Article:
WRITING WITH DYSLEXIA
My mother used to tease me and say I didn’t know my right from my left. She was partially correct. And unfortunately, I didn’t find out why until I became an adult.
It wasn’t that I didn’t know my right from my left; it was that my brain couldn’t process which was which unless I looked at my hands and remembered which hand I wrote with. Thank God I’m not ambidextrous!
Typing is also very difficult for me, even though I took typing classes and I know where the keys are. But when I type, my mind puts the letters in the wrong order. For example: instead of typing “the” for the, it comes out “hte” nearly every time, but when I look at it, it seems normal to me. Some days, it seems I spend more time with my spell check and the backspace key, than I do getting the book down on the page. If not for spell check I wouldn’t get very far…but I’ve discovered a flaw in the spell/grammar check recently when I posted my new Amish Romance, Jacob’s Daughter. An acquaintance on FB informed me after reading the book that there were two separate spots where I used the word “trails”, when I meant for it to say “trials”. Because “trails” is a recognized word, my spell check did not pick it up! I have since then fixed the error, despite the fact that several hundred copies had already been sold containing the error…to those who have that version…I apologize heartily.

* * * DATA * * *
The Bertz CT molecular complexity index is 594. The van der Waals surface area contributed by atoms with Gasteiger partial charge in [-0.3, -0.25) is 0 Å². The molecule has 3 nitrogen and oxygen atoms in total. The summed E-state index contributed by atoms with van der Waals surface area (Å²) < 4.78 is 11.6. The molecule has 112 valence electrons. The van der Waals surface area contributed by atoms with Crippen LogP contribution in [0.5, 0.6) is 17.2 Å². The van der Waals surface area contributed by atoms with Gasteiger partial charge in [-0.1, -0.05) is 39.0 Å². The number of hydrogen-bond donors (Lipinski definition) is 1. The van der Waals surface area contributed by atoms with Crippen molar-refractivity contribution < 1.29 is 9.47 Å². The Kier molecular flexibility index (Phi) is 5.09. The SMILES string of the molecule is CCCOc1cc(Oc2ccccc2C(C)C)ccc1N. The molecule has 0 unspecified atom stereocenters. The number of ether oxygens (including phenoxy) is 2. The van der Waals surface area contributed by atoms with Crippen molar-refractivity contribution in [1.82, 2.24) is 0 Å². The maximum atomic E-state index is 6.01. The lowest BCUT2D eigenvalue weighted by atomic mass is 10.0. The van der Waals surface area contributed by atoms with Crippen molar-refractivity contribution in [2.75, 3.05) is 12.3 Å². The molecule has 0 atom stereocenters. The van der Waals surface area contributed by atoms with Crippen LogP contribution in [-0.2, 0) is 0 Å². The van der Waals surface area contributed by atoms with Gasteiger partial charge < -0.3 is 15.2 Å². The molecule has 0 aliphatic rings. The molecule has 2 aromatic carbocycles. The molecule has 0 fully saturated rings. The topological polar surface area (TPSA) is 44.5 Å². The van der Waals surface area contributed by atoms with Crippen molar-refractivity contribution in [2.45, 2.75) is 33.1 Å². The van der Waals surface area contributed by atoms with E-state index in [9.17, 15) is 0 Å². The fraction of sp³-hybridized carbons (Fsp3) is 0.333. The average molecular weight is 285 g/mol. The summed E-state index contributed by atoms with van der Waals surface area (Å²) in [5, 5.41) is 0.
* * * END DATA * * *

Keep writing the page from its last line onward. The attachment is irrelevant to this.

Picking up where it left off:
How can I write like this, you ask? Well since I type so fast, and I cheat and put the spell-check on automatic, I can get a major portion of my writing done fairly quickly despite my dyslexic fingers—or is it all in my head? As a matter of fact, it has to do with vision, and how our minds interpret words, and for some, numbers too. I, unfortunately have trouble with numbers as well. So as a defense mechanism, I would memorize numbers, such as phone numbers, locker combinations (yes, I still remember my phone number that we had when I was a kid, and my locker combination from school). Nowadays, it’s addresses, license plate numbers, etc. But ask me to count cards to play poker, and that’s something I can’t do!
Being a writer, I have tons of books in my head—memorized—getting them onto the computer is the difficult part. Some days, I find myself spelling the words out loud as I type to ensure I’m getting the words down correctly. That method doesn’t work when I’m tired.
Since writing is my passion, I thank God for the technology that we have today that allows me to pursue my dream. It takes a lot of patience and hard work to write with dyslexia, but with persistence and dedication to mastering the skill, I’ve discovered a whole new way to use my talents for good instead of mischief—through the written word.